One Small Lost Sheep: A shepherd boy in Bethlehem spends the night looking for his lost, lame sheep, missing the choir of angels that come to announce the birth of the Savior. I won't give away the ending but will just say that it made me cry!

A Carol for Christmas: The story of the composition of the beloved carol, "Silent Night," told from the perspective of a church mouse.

The Donkey's Christmas Song: Each stable animal greets the new baby with its own song. This is a great book for toddlers.

The Gift of the Christmas Cookie: As a boy learns about why we make Christmas cookies, he discovers the true meaning of the Christmas season.

Prairie Christmas: An 11yo Nebraskan girl accompanies her mother on Christmas Eve to assist with the birth of a baby. The story has beautiful parallels to the Nativity story.

Great Joy: A little girl discovers that the man on the street corner does not go home at night, and she invites him to her pageant.

Tree of Cranes: A Japanese mother teaches her son about Christmas in America.

The Third Gift: A wonderful Nativity story told from the perspective of a family that sold the gift of myrrh to the wise men.

Saturday, December 5, 2009

My Holiday Epiphany (Traditions and Hard Work)

I am a strictly practical person (practically to a fault, he he!). I don't like to decorate, because it always feels like so much work for what you get out of it. I don't use serving platters, because the pans the food was cooked in seem just as good to me. And I don't send Christmas cards, because I am either going to see you at Christmas, or I will never see you again, and in either case, I just can't summon the energy necessary to send the card. But I was given an insight into the meaning of traditions as I was making homemade pierogi for Thanksgiving.

I come from a Polish-American family. My great grandparents arrived in this great nation around the turn of the 20th century. I grew up calling my grandparents Dzia Dzia (grandpa) and Busia (grandma) and hearing them speak Polish. I loved them dearly, and I have done family history research on their families in Poland. One of the few traditions that have stuck is the making of homemade pierogi. It takes most of the day to make, and is physically taxing, but the result is scrumptious. My husband, as my practical other half, is quite puzzled by the tradition, as he just cannot see how they are any better than a peanut butter and jelly sandwich.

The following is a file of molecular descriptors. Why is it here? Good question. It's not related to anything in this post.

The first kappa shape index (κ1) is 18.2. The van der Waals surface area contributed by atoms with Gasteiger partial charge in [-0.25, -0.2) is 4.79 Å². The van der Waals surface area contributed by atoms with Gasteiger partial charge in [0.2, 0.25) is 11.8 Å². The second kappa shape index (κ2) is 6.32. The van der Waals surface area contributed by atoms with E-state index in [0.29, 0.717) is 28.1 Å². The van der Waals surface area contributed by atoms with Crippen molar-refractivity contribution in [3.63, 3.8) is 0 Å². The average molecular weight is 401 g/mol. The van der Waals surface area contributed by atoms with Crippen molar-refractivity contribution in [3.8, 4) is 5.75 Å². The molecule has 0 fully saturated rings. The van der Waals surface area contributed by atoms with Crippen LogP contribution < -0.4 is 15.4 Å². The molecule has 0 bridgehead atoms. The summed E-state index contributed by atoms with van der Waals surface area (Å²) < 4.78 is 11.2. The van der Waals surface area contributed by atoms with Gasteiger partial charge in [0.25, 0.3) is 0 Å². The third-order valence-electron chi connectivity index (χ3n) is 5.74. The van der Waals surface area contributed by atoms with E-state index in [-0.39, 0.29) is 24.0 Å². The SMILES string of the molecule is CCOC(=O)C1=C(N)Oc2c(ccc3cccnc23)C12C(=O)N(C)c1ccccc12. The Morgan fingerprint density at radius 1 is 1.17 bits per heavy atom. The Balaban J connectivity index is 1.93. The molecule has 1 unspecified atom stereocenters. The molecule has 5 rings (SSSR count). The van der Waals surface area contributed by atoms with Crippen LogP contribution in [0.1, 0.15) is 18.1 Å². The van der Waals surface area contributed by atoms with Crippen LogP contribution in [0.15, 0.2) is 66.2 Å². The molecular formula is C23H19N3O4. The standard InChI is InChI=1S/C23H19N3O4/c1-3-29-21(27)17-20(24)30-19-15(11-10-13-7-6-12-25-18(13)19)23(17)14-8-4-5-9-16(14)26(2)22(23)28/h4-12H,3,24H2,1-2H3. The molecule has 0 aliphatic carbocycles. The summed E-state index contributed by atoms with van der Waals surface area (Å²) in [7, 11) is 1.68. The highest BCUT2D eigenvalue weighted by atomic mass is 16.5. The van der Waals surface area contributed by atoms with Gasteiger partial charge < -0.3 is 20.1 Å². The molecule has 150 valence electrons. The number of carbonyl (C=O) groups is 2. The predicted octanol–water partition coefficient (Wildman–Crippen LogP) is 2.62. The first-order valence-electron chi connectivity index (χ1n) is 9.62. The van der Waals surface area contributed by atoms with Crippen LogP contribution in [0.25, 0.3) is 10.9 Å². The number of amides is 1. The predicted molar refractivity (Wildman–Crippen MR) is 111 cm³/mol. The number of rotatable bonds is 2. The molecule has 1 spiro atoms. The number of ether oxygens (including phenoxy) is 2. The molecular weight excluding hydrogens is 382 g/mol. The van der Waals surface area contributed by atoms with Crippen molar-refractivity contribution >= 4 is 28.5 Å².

As I was making the pierogi, I was well aware of the time commitment, which this year was lengthened by the presenced of Cricket, our 21-month old. (My husband tried to keep him occupied, but Cricket just could not stand the thought of leaving mom alone for the length of time needed.) But I realized that although it was going to take up most of my day, and my back was going to hurt by the end of it, I did not feel like I was working. I just thought of how grateful my mother was when I was old enough to help make them. I thought about how she learned from her father how to make the pierogi, because her mother was sickly her whole life and could not do it. I remembered how all of us--aunts, uncles, cousins--always were together for the holidays when I was a child. There was so much of nostalgia tied up in this activity that all those good feelings cancelled out any dread of the work to be done.